Booker T. Washington
Booker T. Washington was an educator, author, orator, and political leader. He was the dominant figure in the African American community in the United States from 1890 to 1915. Booker T. Washington was part of the last generation of black leaders born in slavery and spoke on behalf of blacks living in the South. Throughout the final 25 years of his life Booker T. Washington was able to maintain his standing as the major black leader because of the sponsorship by powerful whites, substantial support within the black community, his ability to raise educational funds from both groups, and his accommodation to the social realities of the age of Jim Crow segregation.
Booker Taliaferro was born a mulatto slave in Franklin Country on April 5, 1856. His father was an unknown white man and his mother, the slave of James Burroughs, a small farmer in Virginia. Later, his mother married the slave, Washington Ferguson. When Booker entered school he took the name of his stepfather and became known as Booker T. Washington.
After the Civil War the family moved to Malden, West Virginia. His step-father, Walter Ferguson worked in the salt mines and at the age of nine Booker found employment as a salt-packer. A year later he became a coal miner before going to work as a houseboy for the wife of Lewis Ruffner, the owner of the mines. She encouraged Booker to continue his education and in 1872 he entered the Hampton Agricultural Institute.
Booker T. Washington attended Hampton Institute and later Wayland Seminary. While he was a student at Wayland, he became convinced that black students who opted for a classical education forgot their roots and became estranged from the experience of black poverty.
An advocate of change, Booker T. Washington then helped to develop the Tuskegee Institute, recruiting its first students and raising money for its first buildings. As the head of the Tuskegee Institute, Washington encountered strong antipathy from Southern whites who feared that educated blacks would not be willing to enter the agricultural economy that dominated the South. To overcome this, Washington emphasized that the Tuskegee Institute would emphasize “industrial” education, which would provide its students with skill such farming, and carpentry. These, he believed, would be the most likely avenues of employment for the majority of African Americans. Booker T. Washington believed that being productive was the most powerful antidiscrimination tool available.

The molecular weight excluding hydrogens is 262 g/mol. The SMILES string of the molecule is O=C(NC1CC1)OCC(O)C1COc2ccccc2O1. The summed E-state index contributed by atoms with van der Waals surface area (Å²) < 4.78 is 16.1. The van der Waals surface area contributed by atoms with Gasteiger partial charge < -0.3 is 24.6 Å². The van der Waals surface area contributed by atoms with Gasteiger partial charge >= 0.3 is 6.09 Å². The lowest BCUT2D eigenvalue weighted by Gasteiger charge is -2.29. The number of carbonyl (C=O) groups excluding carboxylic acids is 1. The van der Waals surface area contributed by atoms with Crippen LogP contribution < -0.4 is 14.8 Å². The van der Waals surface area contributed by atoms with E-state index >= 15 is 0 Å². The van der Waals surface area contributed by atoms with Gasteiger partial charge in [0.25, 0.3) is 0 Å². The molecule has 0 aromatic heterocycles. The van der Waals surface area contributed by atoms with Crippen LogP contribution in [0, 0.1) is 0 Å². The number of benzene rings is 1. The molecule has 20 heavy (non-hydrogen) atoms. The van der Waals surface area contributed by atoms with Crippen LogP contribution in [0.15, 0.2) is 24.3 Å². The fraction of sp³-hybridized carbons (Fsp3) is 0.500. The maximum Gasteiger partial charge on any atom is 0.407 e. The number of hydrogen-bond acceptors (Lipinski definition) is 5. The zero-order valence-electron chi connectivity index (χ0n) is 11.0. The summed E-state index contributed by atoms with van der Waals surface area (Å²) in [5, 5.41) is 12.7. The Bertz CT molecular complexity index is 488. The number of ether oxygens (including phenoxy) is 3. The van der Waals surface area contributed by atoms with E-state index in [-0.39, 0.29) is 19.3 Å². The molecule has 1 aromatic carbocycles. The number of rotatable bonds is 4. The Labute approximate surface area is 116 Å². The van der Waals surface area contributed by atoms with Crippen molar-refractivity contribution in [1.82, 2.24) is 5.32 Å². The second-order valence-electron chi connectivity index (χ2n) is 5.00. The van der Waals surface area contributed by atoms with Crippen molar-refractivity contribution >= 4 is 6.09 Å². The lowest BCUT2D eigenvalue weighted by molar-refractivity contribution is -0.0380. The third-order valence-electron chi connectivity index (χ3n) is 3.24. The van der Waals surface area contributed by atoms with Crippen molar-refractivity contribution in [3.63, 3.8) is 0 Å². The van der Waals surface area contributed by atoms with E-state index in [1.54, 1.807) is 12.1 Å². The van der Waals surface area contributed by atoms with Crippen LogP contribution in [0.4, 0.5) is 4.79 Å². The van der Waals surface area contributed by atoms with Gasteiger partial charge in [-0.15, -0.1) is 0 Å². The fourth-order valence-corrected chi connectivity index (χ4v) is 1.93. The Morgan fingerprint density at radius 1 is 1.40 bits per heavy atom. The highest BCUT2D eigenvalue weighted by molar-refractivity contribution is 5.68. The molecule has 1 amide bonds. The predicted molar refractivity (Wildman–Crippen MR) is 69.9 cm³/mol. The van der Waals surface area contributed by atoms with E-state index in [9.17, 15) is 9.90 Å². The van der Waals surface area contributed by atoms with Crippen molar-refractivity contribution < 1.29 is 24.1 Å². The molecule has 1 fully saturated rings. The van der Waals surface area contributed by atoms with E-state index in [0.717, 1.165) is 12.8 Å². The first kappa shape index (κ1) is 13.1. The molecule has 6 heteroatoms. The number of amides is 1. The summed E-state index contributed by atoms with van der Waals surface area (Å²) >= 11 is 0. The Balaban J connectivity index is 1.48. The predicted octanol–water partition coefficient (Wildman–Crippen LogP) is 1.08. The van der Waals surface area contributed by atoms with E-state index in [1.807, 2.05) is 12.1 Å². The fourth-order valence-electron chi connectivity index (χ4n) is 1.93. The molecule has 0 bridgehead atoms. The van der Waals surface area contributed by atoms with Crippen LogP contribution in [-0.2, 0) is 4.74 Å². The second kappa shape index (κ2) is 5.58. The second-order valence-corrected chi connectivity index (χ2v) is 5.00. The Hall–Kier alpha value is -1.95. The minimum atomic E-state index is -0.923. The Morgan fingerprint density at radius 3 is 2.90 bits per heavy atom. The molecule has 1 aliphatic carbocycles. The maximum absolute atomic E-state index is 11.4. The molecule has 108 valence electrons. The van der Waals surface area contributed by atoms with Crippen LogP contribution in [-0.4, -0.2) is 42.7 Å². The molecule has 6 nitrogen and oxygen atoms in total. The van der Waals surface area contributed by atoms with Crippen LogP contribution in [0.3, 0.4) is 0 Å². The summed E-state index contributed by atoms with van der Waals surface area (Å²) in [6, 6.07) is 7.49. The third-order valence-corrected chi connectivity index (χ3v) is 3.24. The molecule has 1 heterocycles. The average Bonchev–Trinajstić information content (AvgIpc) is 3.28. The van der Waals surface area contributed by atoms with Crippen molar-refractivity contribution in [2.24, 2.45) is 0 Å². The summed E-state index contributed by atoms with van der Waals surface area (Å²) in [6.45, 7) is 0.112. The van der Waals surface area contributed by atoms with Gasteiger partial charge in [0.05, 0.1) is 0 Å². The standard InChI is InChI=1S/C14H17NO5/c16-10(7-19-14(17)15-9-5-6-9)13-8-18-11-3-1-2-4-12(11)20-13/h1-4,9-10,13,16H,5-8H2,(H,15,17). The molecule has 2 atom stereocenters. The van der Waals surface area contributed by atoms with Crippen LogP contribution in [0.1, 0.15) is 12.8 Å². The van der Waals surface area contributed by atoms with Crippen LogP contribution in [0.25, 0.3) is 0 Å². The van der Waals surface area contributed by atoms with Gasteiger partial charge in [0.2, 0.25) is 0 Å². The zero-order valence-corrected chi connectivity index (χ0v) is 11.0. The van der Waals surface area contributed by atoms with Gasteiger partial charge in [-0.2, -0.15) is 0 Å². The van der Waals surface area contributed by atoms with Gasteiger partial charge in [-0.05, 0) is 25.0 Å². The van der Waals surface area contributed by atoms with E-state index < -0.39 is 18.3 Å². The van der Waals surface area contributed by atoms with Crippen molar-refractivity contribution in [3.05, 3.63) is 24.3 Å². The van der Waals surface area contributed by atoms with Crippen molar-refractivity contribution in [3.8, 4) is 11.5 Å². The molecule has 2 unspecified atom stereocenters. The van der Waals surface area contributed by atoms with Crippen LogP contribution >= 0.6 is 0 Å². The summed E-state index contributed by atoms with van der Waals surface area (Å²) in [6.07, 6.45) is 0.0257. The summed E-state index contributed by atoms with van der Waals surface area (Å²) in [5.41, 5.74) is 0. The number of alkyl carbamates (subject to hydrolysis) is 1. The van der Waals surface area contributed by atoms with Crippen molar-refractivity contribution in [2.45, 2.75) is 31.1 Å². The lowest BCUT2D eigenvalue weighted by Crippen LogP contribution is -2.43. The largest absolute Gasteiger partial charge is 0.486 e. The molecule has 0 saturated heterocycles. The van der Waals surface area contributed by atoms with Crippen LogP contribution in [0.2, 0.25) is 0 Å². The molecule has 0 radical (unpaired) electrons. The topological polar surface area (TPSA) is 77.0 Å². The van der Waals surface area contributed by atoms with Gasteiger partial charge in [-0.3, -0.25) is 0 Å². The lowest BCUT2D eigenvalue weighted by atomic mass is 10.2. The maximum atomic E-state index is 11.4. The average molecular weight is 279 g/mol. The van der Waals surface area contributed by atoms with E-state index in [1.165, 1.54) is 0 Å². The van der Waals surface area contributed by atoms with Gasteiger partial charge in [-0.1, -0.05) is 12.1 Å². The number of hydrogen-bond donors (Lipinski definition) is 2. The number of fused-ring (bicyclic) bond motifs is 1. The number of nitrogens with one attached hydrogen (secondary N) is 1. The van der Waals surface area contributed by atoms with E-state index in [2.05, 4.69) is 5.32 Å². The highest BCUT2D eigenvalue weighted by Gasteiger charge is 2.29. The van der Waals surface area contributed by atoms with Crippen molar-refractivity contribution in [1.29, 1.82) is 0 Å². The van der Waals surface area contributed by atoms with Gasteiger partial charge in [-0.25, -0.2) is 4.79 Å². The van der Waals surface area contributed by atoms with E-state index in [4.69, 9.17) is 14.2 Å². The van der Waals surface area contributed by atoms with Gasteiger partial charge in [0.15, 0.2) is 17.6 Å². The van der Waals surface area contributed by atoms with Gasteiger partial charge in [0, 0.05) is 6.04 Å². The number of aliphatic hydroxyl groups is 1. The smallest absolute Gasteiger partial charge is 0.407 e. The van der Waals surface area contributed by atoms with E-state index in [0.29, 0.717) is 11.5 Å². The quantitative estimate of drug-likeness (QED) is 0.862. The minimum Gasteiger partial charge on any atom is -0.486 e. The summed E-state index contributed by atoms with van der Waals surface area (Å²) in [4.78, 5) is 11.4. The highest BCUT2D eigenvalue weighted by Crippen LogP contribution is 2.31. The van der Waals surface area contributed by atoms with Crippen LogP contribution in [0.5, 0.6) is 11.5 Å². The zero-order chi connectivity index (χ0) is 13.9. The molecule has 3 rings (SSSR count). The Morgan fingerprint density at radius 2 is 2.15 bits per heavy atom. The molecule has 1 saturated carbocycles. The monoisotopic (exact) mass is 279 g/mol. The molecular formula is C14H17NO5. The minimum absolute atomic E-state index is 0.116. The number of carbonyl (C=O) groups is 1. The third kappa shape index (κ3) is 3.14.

Washington argued that no race will ever be marginalized if they can contribute to the economy of the world. In 1895 he gave his famous “Atlanta Compromise” speech in which he further argued against “artificial forcing” of rights and emphasized that white society needed African Americans and that any attempt to stifle the growth of blacks by white society would be counterproductive. His compromise was for there to be a symbiotic relationship between the two races.
In 1900, Booker T. Washington founded the National Negro Business League. He strongly believed in self-help and hard work as the keys to success. One of the biggest critics of Washington’s approach was W. E. B. Du Bois, whose ideas were influential in the shaping of modern day black liberalism. His major complaints against Washington were that Washington believed in a subordinate position for African Americans, that Washington denigrated higher education for blacks, and that he was too conciliatory toward the South.
In 1901, President Theodore Roosevelt invited Booker T. Washington to visit him in the White House. To southern whites this was going too far. One editor wrote: "With our long-matured views on the subject of social intercourse between blacks and whites, the least we can say now is that we deplore the President's taste, and we distrust his wisdom."
Washington now spent most of his time on the lecture circuit, and many African Americans became critical of his views. They often objected to the way Washington spoke that it was the role of blacks to serve whites, and that those black leaders who demanded social equality were political extremists. Booker T. Washington's autobiography was published, first in The Outlook magazine and later as Up From Slavery in 1901. His critics argued that the views expressed in his books, articles and lectures were essentially the prevailing views of white Americans.
Most blacks felt comfortable with Washington's approach, however, and his influence among whites was such that he became an unofficial arbiter determining which black individuals and institutions were deemed worthy to benefit from government patronage and white philanthropic support. He went on to receive honorary degrees from Harvard University and Dartmouth College. Booker T. Washington was taken ill and entered St. Luke's Hospital in late 1915. Fearing he did not have long to live, he decided to travel to Tuskegee where he died on 14th November 14, 1915. Over 8,000 people attended his funeral held in the Tuskegee Institute Chapel.